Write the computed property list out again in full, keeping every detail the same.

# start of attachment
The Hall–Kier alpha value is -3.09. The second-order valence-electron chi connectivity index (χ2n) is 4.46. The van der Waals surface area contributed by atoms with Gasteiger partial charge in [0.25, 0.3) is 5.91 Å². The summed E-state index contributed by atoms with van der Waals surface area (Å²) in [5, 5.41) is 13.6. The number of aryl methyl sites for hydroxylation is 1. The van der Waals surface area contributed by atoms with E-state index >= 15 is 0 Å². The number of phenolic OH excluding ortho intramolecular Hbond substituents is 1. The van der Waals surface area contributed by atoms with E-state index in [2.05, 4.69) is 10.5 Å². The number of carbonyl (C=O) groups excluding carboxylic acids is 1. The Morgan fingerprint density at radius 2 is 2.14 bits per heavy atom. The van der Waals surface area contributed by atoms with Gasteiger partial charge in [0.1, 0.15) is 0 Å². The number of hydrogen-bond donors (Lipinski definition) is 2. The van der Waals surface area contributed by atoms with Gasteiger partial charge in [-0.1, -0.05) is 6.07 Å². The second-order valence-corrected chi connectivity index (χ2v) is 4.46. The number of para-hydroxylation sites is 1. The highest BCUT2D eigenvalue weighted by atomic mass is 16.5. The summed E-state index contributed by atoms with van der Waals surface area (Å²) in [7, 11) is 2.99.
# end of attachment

The Hall–Kier alpha value is -3.09. The second-order valence-electron chi connectivity index (χ2n) is 4.46. The van der Waals surface area contributed by atoms with Gasteiger partial charge in [0.25, 0.3) is 5.91 Å². The summed E-state index contributed by atoms with van der Waals surface area (Å²) in [5, 5.41) is 13.6. The number of aryl methyl sites for hydroxylation is 1. The van der Waals surface area contributed by atoms with E-state index >= 15 is 0 Å². The number of phenolic OH excluding ortho intramolecular Hbond substituents is 1. The van der Waals surface area contributed by atoms with E-state index in [2.05, 4.69) is 10.5 Å². The number of carbonyl (C=O) groups excluding carboxylic acids is 1. The Morgan fingerprint density at radius 2 is 2.14 bits per heavy atom. The van der Waals surface area contributed by atoms with Gasteiger partial charge in [0.1, 0.15) is 0 Å². The number of hydrogen-bond donors (Lipinski definition) is 2. The van der Waals surface area contributed by atoms with Gasteiger partial charge in [-0.1, -0.05) is 6.07 Å². The second-order valence-corrected chi connectivity index (χ2v) is 4.46. The number of para-hydroxylation sites is 1. The highest BCUT2D eigenvalue weighted by atomic mass is 16.5. The summed E-state index contributed by atoms with van der Waals surface area (Å²) in [7, 11) is 2.99.